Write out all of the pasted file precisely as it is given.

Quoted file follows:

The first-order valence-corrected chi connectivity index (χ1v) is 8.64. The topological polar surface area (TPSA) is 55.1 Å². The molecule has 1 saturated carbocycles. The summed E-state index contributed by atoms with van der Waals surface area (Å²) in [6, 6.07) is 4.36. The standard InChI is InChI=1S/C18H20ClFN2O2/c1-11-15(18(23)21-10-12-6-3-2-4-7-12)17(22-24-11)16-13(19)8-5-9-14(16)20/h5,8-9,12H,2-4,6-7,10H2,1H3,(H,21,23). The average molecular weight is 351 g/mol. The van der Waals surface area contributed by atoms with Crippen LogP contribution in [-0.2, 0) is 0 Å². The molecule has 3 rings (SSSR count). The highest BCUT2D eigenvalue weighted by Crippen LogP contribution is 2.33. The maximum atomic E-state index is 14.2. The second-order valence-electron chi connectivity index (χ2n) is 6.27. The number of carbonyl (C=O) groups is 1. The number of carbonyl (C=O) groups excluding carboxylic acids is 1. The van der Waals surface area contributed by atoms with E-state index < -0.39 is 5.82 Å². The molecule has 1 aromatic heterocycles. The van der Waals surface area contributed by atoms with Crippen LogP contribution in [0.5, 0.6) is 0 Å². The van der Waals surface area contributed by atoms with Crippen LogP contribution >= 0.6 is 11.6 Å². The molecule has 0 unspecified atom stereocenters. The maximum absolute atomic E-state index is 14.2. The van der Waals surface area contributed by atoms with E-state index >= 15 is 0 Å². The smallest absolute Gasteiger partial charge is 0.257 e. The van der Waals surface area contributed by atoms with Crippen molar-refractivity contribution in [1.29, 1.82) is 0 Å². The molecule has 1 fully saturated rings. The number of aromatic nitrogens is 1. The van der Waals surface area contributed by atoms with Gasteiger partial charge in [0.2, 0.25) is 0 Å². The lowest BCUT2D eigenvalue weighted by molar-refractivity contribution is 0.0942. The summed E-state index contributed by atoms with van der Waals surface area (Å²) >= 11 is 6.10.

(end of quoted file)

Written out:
The first-order valence-corrected chi connectivity index (χ1v) is 8.64. The topological polar surface area (TPSA) is 55.1 Å². The molecule has 1 saturated carbocycles. The summed E-state index contributed by atoms with van der Waals surface area (Å²) in [6, 6.07) is 4.36. The standard InChI is InChI=1S/C18H20ClFN2O2/c1-11-15(18(23)21-10-12-6-3-2-4-7-12)17(22-24-11)16-13(19)8-5-9-14(16)20/h5,8-9,12H,2-4,6-7,10H2,1H3,(H,21,23). The average molecular weight is 351 g/mol. The van der Waals surface area contributed by atoms with Crippen LogP contribution in [-0.2, 0) is 0 Å². The molecule has 3 rings (SSSR count). The highest BCUT2D eigenvalue weighted by Crippen LogP contribution is 2.33. The maximum atomic E-state index is 14.2. The second-order valence-electron chi connectivity index (χ2n) is 6.27. The number of carbonyl (C=O) groups is 1. The number of carbonyl (C=O) groups excluding carboxylic acids is 1. The van der Waals surface area contributed by atoms with E-state index < -0.39 is 5.82 Å². The molecule has 1 aromatic heterocycles. The van der Waals surface area contributed by atoms with Crippen LogP contribution in [0.5, 0.6) is 0 Å². The van der Waals surface area contributed by atoms with Crippen LogP contribution >= 0.6 is 11.6 Å². The molecule has 0 unspecified atom stereocenters. The maximum absolute atomic E-state index is 14.2. The van der Waals surface area contributed by atoms with E-state index >= 15 is 0 Å². The smallest absolute Gasteiger partial charge is 0.257 e. The van der Waals surface area contributed by atoms with Crippen molar-refractivity contribution in [1.29, 1.82) is 0 Å². The molecule has 1 fully saturated rings. The number of aromatic nitrogens is 1. The van der Waals surface area contributed by atoms with Gasteiger partial charge in [0.2, 0.25) is 0 Å². The lowest BCUT2D eigenvalue weighted by molar-refractivity contribution is 0.0942. The summed E-state index contributed by atoms with van der Waals surface area (Å²) >= 11 is 6.10.